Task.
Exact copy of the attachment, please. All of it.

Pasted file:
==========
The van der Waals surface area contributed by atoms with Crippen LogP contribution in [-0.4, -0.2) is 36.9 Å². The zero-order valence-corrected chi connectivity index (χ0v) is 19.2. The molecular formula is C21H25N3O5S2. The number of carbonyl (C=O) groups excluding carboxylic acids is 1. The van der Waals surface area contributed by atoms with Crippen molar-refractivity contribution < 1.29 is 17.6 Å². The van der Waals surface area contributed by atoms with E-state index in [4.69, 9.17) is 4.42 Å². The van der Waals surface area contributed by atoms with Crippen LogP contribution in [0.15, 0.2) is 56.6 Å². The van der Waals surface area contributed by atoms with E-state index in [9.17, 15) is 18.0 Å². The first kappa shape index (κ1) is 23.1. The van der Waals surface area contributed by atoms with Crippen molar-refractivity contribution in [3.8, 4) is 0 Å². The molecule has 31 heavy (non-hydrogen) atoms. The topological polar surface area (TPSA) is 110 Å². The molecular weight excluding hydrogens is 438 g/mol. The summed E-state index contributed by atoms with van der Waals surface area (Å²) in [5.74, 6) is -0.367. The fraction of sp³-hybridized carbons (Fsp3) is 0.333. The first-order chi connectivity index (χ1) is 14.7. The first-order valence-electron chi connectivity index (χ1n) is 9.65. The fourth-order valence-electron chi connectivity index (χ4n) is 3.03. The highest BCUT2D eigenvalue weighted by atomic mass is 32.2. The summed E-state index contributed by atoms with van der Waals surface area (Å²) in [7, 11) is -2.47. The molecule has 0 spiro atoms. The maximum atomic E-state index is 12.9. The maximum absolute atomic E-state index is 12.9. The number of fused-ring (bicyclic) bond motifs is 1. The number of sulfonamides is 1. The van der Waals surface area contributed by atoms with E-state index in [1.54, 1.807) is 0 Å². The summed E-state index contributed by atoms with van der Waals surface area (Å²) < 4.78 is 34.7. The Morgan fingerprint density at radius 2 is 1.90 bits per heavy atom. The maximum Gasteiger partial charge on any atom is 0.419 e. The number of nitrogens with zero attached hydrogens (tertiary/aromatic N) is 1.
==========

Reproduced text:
The van der Waals surface area contributed by atoms with Crippen LogP contribution in [-0.4, -0.2) is 36.9 Å². The zero-order valence-corrected chi connectivity index (χ0v) is 19.2. The molecular formula is C21H25N3O5S2. The number of carbonyl (C=O) groups excluding carboxylic acids is 1. The van der Waals surface area contributed by atoms with Crippen molar-refractivity contribution < 1.29 is 17.6 Å². The van der Waals surface area contributed by atoms with E-state index in [4.69, 9.17) is 4.42 Å². The van der Waals surface area contributed by atoms with Crippen LogP contribution in [0.15, 0.2) is 56.6 Å². The van der Waals surface area contributed by atoms with E-state index in [9.17, 15) is 18.0 Å². The first kappa shape index (κ1) is 23.1. The van der Waals surface area contributed by atoms with Crippen molar-refractivity contribution in [3.8, 4) is 0 Å². The molecule has 31 heavy (non-hydrogen) atoms. The topological polar surface area (TPSA) is 110 Å². The molecular weight excluding hydrogens is 438 g/mol. The summed E-state index contributed by atoms with van der Waals surface area (Å²) in [5.74, 6) is -0.367. The fraction of sp³-hybridized carbons (Fsp3) is 0.333. The first-order chi connectivity index (χ1) is 14.7. The first-order valence-electron chi connectivity index (χ1n) is 9.65. The fourth-order valence-electron chi connectivity index (χ4n) is 3.03. The highest BCUT2D eigenvalue weighted by atomic mass is 32.2. The summed E-state index contributed by atoms with van der Waals surface area (Å²) in [7, 11) is -2.47. The molecule has 0 spiro atoms. The maximum atomic E-state index is 12.9. The maximum absolute atomic E-state index is 12.9. The number of fused-ring (bicyclic) bond motifs is 1. The number of sulfonamides is 1. The van der Waals surface area contributed by atoms with E-state index in [1.54, 1.807) is 0 Å². The summed E-state index contributed by atoms with van der Waals surface area (Å²) < 4.78 is 34.7. The Morgan fingerprint density at radius 2 is 1.90 bits per heavy atom. The maximum Gasteiger partial charge on any atom is 0.419 e. The number of nitrogens with zero attached hydrogens (tertiary/aromatic N) is 1.